Even as sanctions mount against energy-rich Russia amid its war in Ukraine — intensifying concerns about global crude supplies — U.S. oil output is holding steady, the Energy Information Administration (EIA) said Wednesday.
Production for the week ended March 4 held at 11.6 million b/d, EIA’s latest Weekly Petroleum Status Report showed. It hovered at that level throughout February as well, signaling that producers were in no hurry to ramp up activity to capitalize on lofty prices.
At the same time, demand increased, fueled by an accelerating U.S. economy and greater consumption of travel fuels derived from oil.
Total petroleum demand climbed 2% week/week and held well above year-earlier levels.
Demand over the last four-week period averaged 21.6 million b/d, up 12% from the same period last year. Over the same span, motor gasoline consumption averaged 8.7 million b/d, up 8%, while distillate fuel demand averaged 4.4 million b/d, up 6%. Jet fuel product supplied jumped 35% to more than 1.4 million b/d.
Crude prices, already elevated amid the strong demand, surged even further over the past two weeks because of the raging war and the increasing likelihood that Russian oil exports will dwindle, hampering global supplies. Russia is the world’s third-largest crude producer after the United States and Saudi Arabia.
Citing Russia’s unprovoked invasion of Ukraine, President Biden on Tuesday banned imports of Russian oil and natural gas in a move that compounded already severe sanctions against the Kremlin.
Several major Western energy companies in recent days also vowed to pull out of Russia.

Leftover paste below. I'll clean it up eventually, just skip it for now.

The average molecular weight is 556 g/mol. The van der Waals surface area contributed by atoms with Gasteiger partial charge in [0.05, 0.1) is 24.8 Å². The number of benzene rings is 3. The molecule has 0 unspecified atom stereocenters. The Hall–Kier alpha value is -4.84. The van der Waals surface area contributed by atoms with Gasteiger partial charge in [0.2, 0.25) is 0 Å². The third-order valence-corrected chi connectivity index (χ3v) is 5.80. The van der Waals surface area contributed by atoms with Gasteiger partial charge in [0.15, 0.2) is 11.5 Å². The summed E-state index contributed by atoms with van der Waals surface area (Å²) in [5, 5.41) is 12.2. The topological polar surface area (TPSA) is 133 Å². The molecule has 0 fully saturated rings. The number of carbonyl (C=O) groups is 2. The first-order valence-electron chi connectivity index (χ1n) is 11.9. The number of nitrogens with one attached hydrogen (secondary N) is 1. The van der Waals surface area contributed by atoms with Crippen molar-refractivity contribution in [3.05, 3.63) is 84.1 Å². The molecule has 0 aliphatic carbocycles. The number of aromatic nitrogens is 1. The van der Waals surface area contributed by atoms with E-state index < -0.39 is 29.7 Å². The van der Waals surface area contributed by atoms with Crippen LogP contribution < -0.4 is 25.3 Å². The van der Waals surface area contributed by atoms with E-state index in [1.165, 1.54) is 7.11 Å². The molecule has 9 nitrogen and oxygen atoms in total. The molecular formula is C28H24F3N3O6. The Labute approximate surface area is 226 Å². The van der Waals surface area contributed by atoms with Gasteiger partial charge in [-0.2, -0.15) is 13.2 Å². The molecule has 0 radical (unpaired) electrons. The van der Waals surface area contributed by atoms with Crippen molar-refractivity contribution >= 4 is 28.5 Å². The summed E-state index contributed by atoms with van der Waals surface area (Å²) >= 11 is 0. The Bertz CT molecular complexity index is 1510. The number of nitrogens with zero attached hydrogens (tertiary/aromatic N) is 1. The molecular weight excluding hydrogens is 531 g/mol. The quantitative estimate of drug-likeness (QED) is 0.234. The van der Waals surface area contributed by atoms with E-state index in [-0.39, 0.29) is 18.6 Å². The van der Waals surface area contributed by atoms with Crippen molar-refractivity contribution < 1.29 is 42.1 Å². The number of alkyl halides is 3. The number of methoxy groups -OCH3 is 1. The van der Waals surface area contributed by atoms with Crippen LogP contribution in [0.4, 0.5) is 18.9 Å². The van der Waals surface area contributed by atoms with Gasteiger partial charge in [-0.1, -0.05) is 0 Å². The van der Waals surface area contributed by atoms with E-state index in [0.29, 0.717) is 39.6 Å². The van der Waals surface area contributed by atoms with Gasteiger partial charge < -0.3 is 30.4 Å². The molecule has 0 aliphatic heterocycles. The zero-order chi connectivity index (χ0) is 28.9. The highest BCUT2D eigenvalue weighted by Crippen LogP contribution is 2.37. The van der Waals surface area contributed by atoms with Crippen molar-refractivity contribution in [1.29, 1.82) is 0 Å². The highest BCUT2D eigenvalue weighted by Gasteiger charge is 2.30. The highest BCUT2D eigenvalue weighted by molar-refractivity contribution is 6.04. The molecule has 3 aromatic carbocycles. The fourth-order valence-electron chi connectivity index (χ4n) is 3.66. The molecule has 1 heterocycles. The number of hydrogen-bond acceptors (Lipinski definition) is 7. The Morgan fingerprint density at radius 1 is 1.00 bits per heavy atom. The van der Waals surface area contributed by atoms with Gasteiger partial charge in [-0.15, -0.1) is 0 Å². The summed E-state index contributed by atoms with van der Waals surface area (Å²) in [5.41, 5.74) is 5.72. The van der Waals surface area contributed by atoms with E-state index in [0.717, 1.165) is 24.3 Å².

If the United States were able to galvanize European leaders to participate in the embargo, some 4.0 million b/d of Russian crude could get wiped from the Western energy landscape, according to Rystad Energy.
Brent crude prices, the international benchmark, topped $120/bbl in Monday trading – up more than 50% since the start of the year. After the Biden announcement the next day, prices spiked to $130 before pulling back on Wednesday.
Even before the Ukraine war started nearly two weeks ago, energy prices were soaring amid constrained global supplies, pushing the U.S. inflation rate in January to a 40-year high.
“Oil prices could hit $240/bbl this summer in the worst-case scenario if Western countries roll out sanctions on Russia’s oil exports en masse,” Rystad Energy analyst Bjørnar Tonhaugen said Wednesday.
“This is the largest energy crisis in decades and the impact on the world’s most important commodity is going to be unprecedented,” he added.
Against that backdrop, Tonhaugen said U.S. producers are likely to ramp up output this year – both to fill an emerging void on the global stage and to capitalize on high prices. But new drilling is a time-consuming endeavor, and it could take months from producers to substantially lift overall output above current levels.
Prices are likely to escalate further “to destroy sufficient demand and incentivize a supply response through higher activity – both of which happen with a time lag of several months – to rebalance the market at a higher supply/demand/price intersection,” Tonhaugen said.
In the meantime, the United States and allied countries have pledged to release strategic reserves of 60 million bbl. Half of that would come from the U.S. Strategic Petroleum Reserve (SPR).
Still, that would only offset lost Russian exports for a few weeks.
U.S. commercial crude inventories for the March 4 period, excluding those in the SPR, decreased by 1.9 million bbl from the previous week. At 411.6 million bbl, inventories were 13% below the five-year average.
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